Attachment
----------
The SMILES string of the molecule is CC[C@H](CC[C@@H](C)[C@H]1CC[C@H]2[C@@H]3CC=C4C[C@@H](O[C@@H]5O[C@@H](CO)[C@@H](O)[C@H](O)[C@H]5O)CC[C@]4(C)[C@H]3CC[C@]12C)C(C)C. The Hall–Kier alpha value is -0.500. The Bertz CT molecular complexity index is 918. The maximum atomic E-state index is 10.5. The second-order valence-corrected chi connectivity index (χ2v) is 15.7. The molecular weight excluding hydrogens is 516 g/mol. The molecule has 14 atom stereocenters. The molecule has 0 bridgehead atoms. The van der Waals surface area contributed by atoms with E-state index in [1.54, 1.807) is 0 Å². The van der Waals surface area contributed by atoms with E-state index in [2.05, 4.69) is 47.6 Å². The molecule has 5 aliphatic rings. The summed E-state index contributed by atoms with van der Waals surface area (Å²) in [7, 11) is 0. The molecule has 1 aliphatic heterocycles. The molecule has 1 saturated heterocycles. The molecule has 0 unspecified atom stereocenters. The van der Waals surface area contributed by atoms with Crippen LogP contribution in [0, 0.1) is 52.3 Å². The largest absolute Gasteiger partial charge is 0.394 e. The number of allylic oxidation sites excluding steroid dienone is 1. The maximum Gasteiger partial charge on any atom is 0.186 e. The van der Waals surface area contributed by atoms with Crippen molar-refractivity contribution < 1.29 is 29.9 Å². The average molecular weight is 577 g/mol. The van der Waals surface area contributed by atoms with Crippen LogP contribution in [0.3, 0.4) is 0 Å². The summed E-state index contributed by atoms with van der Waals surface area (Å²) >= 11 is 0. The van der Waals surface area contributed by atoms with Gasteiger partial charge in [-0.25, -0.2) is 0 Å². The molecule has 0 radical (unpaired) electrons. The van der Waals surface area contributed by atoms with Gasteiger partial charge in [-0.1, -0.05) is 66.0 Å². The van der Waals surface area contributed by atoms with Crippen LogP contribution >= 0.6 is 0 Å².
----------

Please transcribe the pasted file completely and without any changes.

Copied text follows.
The SMILES string of the molecule is CC[C@H](CC[C@@H](C)[C@H]1CC[C@H]2[C@@H]3CC=C4C[C@@H](O[C@@H]5O[C@@H](CO)[C@@H](O)[C@H](O)[C@H]5O)CC[C@]4(C)[C@H]3CC[C@]12C)C(C)C. The Hall–Kier alpha value is -0.500. The Bertz CT molecular complexity index is 918. The maximum atomic E-state index is 10.5. The second-order valence-corrected chi connectivity index (χ2v) is 15.7. The molecular weight excluding hydrogens is 516 g/mol. The molecule has 14 atom stereocenters. The molecule has 0 bridgehead atoms. The van der Waals surface area contributed by atoms with E-state index in [1.54, 1.807) is 0 Å². The van der Waals surface area contributed by atoms with E-state index in [2.05, 4.69) is 47.6 Å². The molecule has 5 aliphatic rings. The summed E-state index contributed by atoms with van der Waals surface area (Å²) in [7, 11) is 0. The molecule has 1 aliphatic heterocycles. The molecule has 1 saturated heterocycles. The molecule has 0 unspecified atom stereocenters. The van der Waals surface area contributed by atoms with Crippen LogP contribution in [0, 0.1) is 52.3 Å². The largest absolute Gasteiger partial charge is 0.394 e. The number of allylic oxidation sites excluding steroid dienone is 1. The maximum Gasteiger partial charge on any atom is 0.186 e. The van der Waals surface area contributed by atoms with Crippen molar-refractivity contribution < 1.29 is 29.9 Å². The average molecular weight is 577 g/mol. The van der Waals surface area contributed by atoms with Crippen LogP contribution in [0.3, 0.4) is 0 Å². The summed E-state index contributed by atoms with van der Waals surface area (Å²) >= 11 is 0. The van der Waals surface area contributed by atoms with Gasteiger partial charge in [-0.25, -0.2) is 0 Å². The molecule has 0 radical (unpaired) electrons. The van der Waals surface area contributed by atoms with Gasteiger partial charge in [-0.1, -0.05) is 66.0 Å². The van der Waals surface area contributed by atoms with Crippen LogP contribution >= 0.6 is 0 Å².